Honduras - History
Honduras was originally inhabited by indigenous tribes, the most powerful of which were the Mayans. The western-central part of Honduras was inhabited by the Lencas. Mayan civilisation reached western Honduras in the fifth century AD and spread rapidly. Over the next three and a half centuries the area of Copan developed into the principal centre of Mayan culture and was the leading centre for both astronomical studies – in which the Maya were quite advanced – and art. Then, at the height of the Mayan civilisation around 800 AD, Copan was mysteriously abandoned and fell into ruin.
Following the period of Mayan dominance, Honduras was inhabited by a multiplicity of indigenous peoples. Although divided into numerous distinct and frequently hostile groups, they carried on considerable trade with other parts of their immediate region as well as with areas as far away as Panama and Mexico. These autonomous groups had their conflicts but maintained their commercial relationships with each other and with other populations.
On July 30, 1502, on his fourth and final voyage, Christopher Columbus arrived off the island of Guanaja and first saw Honduran soil. Columbus claimed the territory in the name of his sovereigns, Ferdinand of Aragon and Isabella of Castile. Sailing east along the Caribbean coast and into harsh storms, the fleet rounded a cape where, encountering calmer waters, Columbus is reputed to have exclaimed ‘Gracias a Dios que hemos salido de estas Honduras’ (Thank God we have now left these depths), christening both the cape – Cabo Gracias – and eventually the country.
Twenty years later, the conquistadors returned to take possession of the new territory. In 1523, the first expeditionary forces arrived under the command of Gil Gonzales de Avila, who hoped to rule the new territory. In 1524, Cristobal de Olid arrived with the same intent on behalf of Hernan Cortes. Olid founded the colony Triunfo de la Cruz and tried to establish an independent government. When Cortes learned of this, he decided to reestablish his own authority by sending a new expedition, headed by Francisco de las Casas. Olid, who managed to capture his rivals, was betrayed by his men and assassinated. Cortes then traveled to Honduras to firmly establish his government in the city of Trujillo before returning to Mexico in 1526. Honduras formed part of the colonial era Captaincy General of Guatemala. The cities of Comayagua and Tegucigalpa developed as early mining centers.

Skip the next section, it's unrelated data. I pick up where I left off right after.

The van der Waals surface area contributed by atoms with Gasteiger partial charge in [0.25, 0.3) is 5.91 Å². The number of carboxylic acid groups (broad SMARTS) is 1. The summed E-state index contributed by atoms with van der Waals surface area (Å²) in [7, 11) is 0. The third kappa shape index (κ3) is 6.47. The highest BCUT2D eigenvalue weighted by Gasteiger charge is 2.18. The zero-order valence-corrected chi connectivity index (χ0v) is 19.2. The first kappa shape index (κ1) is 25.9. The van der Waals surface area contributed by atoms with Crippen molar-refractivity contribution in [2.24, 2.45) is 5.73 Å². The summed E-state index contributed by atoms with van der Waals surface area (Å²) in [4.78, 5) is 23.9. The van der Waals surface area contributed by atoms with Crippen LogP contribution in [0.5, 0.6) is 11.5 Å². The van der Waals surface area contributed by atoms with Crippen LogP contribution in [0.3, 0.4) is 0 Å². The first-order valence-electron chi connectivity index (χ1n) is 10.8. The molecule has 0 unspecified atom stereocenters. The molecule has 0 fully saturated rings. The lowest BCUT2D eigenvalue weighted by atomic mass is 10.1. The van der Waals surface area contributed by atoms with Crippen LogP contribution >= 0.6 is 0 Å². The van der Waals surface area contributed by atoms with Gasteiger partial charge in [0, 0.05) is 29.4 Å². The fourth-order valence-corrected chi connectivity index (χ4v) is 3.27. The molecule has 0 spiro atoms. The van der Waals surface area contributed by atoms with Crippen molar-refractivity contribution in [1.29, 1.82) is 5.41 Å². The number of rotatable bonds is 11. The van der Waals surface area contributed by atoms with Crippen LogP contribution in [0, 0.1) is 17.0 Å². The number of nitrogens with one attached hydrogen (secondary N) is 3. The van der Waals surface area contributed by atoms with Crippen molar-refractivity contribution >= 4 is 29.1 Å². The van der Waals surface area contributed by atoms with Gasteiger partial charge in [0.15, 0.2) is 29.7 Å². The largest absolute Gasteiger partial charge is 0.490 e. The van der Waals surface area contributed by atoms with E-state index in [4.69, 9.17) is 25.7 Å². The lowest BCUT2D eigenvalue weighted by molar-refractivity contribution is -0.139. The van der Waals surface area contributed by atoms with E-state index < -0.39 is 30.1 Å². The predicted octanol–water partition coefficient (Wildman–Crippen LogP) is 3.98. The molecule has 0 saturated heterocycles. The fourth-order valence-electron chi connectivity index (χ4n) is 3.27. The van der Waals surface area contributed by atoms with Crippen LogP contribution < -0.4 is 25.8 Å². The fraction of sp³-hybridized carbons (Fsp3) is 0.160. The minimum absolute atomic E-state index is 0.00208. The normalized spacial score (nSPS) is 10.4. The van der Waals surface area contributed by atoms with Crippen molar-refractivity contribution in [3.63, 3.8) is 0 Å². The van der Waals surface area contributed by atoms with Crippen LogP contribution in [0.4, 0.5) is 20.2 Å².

By October 1537, the Lenca chief, Lempira, a warrior of great renown, had managed to unify more than two hundred native tribes in order to offer an organized resistance against penetration by the Spanish conquerors. After a long battle, Governor Montejo gained the Valley of Comayagua, established Comayagua city in another location, and vanquished the indigenous peoples in Tenampua, Guaxeregui, and Ojuera.
For the indigenous inhabitants, the consolidation of Spanish power was catastrophic. Contemporary population records are notoriously inaccurate, but from an estimated 400,000 in 1524, the population probably fell to as low as 15,000 by 1571. Those who survived were enslaved and shipped either overseas or into the mines. Incredibly, considering their impact, the number of colonists numbered fewer than 300 throughout the 17th century.
By the early 1800s, Honduras was an economy in crisis. Mining was virtually defunct and a series of severe droughts hit both agriculture and livestock. Spanish power went into rapid decline. On 15 September 1821 all the Central American provinces declared their independence from Spain. The country was then briefly annexed to the Mexican Empire. In 1823, Honduras joined the newly formed United Provinces of Central America federation, which collapsed in 1838. Gen. Francisco Morazan -- a Honduran national hero -- led unsuccessful efforts to maintain the federation. For Honduras, the first decades of independence were neither peaceful nor prosperous. The combined impact of civil strife and foreign interventions had doomed Honduras to a position of relative economic and social backwardness that lasted throughout the 1800s.